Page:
anything.

I live in the business that I own.

I was asking for advice if I could file Chapter 7 and include my
business as a homestead exemption.

I did file in time to file under the old law. I filed Wednesday.

Now here is the problem: I filed for Homestead Exemption back in 1999
for my business. I know for a fact that it was under HE back in 1999
and 2000.

I went down to the courthouse today to verify that I was under HE. It
turns out that I am NOT.

HE was the only way that I could see the possibility of keeping my
business under a chapter 7. It IS the place that I live. It's the only
property that I have/own. All of my assets are exempt because I have
so little. I don't even have a vehicle.

The person that has the judgement against me is going to be VERY
aggressive. If he finds out that I do not have HE, he is going to
proceed very swiftly. He has an unlimited amount of money and lawyers.

What should/can I do?

The courthouse says that I can't do anything to file homestead
exemption on my property until January 1st despite the fact that I've
lived there more than 50% of the time. I will have a courtdate in
November for my Chapter 7.

Some thoughts:

Is there a way that I could get an extension to push the bankruptcy
court date to after January 1st? (Or does it even matter? Would I have
had to have had HE *when* I filed as I thought I did?)

Will they even check to see if I really/legally have HE this year on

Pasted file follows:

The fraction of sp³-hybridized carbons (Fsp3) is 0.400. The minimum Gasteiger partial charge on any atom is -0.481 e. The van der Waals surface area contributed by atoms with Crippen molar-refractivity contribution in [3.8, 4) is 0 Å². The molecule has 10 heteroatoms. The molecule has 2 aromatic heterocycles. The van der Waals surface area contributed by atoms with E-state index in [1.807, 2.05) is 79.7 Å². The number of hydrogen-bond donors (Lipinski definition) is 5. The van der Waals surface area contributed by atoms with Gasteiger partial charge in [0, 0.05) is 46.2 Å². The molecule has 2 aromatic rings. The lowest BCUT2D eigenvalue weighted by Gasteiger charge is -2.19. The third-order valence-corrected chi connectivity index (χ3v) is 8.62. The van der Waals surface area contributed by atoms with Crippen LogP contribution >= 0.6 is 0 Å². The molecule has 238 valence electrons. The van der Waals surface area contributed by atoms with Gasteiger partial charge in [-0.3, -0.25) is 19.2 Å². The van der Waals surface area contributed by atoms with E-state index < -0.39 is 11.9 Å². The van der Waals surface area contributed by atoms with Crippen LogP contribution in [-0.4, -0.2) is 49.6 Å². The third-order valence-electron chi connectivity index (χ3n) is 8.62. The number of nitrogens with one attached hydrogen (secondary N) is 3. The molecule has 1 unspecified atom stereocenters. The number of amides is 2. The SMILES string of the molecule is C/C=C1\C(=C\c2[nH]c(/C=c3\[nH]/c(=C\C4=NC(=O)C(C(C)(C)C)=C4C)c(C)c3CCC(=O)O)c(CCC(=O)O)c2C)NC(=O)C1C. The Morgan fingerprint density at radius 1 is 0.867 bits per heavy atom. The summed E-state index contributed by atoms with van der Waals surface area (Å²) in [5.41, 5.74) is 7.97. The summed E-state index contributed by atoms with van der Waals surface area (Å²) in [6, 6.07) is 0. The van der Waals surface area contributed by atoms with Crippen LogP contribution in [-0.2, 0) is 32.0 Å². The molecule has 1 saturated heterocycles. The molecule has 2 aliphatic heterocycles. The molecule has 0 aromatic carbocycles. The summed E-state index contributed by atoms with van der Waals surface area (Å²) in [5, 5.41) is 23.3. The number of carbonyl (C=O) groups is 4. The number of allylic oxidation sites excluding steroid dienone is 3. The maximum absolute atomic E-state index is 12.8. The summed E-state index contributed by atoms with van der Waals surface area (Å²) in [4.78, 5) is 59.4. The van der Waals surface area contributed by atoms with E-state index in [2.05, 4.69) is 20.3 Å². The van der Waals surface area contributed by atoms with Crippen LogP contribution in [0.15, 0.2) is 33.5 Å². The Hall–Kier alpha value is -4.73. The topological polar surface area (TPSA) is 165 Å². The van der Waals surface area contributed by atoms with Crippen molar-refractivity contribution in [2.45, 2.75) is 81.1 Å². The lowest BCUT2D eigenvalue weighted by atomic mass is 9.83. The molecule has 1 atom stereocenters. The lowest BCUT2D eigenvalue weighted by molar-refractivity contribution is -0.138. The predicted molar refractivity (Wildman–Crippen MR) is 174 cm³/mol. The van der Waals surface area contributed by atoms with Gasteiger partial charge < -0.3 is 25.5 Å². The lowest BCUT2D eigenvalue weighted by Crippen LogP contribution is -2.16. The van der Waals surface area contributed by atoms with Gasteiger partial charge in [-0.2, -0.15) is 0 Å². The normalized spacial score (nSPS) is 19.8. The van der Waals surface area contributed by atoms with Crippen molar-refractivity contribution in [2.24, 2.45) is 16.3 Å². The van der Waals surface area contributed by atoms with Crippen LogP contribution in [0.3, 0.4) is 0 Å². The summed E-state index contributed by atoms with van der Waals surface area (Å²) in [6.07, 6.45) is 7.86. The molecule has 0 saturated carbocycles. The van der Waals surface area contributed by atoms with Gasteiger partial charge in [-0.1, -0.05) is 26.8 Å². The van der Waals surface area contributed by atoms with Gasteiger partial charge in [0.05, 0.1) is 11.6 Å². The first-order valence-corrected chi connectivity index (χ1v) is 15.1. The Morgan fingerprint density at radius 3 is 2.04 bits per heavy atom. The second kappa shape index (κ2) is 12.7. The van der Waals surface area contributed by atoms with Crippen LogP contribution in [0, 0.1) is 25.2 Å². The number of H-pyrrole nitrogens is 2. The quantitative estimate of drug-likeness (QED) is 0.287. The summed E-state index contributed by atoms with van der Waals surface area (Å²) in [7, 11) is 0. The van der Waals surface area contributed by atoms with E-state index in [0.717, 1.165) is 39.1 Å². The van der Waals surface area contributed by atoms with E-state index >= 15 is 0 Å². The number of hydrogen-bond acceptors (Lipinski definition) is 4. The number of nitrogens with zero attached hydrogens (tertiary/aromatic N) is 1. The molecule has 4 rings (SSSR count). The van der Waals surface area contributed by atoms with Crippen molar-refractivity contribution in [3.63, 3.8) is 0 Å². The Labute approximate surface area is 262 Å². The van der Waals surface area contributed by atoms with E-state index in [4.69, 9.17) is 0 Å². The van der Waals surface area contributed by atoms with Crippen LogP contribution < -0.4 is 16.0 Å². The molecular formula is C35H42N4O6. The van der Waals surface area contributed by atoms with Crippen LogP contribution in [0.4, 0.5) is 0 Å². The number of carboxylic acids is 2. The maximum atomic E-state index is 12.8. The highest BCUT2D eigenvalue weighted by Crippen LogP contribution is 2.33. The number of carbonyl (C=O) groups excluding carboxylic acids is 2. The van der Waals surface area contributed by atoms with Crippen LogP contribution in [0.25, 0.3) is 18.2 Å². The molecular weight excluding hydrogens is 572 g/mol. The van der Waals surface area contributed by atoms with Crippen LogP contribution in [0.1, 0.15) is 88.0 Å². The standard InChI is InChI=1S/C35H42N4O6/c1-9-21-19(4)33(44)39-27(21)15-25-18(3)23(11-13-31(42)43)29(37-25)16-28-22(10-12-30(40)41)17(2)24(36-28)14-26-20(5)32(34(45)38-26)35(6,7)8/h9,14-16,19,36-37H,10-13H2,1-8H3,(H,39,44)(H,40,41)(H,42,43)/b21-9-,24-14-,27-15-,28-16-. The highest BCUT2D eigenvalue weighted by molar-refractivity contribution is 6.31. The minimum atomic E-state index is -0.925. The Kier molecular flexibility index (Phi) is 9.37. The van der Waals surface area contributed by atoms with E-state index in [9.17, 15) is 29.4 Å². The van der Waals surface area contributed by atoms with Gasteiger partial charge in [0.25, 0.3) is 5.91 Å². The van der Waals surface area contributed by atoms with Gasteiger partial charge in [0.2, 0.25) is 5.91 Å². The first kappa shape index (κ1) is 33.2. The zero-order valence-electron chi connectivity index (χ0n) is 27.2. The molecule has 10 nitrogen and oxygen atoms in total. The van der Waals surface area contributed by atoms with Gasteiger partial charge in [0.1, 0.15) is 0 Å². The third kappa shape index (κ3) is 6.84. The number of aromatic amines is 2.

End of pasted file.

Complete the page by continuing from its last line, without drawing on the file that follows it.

this property?

Will I have to cancel my bankruptcy under old law and attempt to
proceed under new law? Then again, with the person having a judgement
against me receiving his notice, he might attempt to aggressively
proceed legally if I did this...

Is there anything my lawyer can do to get HE faster?

How should I possibly proceed? Any advice/thoughts welcome. I just
don't know what to do now. I don't want to discuss this with my lawyer
yet in case I say the wrong thing that makes him HAVE to do something
that would be against my best interests (like inform the court
immediately that I do not have HE in my property) :(

Thank you again if you can help me with anything that will ease my
mind. I'm realizing this is a huge possible omission that could cause
me much grief and blows up the very basic fundamentals of my plan to
work things out.
 
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Your case is very sensitive to be very honest. You seem to be caught from everyside unfortyunately. I have some recomendations for you in the future:

Whenever you business come up again, use online selling tools like ebay amazon ect.

keep in mindn hiring an accountant is not difficult today you can use freelancer com to hire online accountants. They are cheap and lots of companies in your world use them. I also beloing to that community.And i am a qualified Chartered Certified Accountant (ACCA).

Now your business: Considering the situation you mentioned, dont look at the accountant at the moment instead i would recommend you to take services of a well repurted atorney to save lots of expense that you may incur in future as panelties..Its better to spend a bit more on lawyer instead of paying thousands of dollars against the lawsuit. Dont get panic, keep in mind these lawyers have solution for every problem so use them. Hope this helps.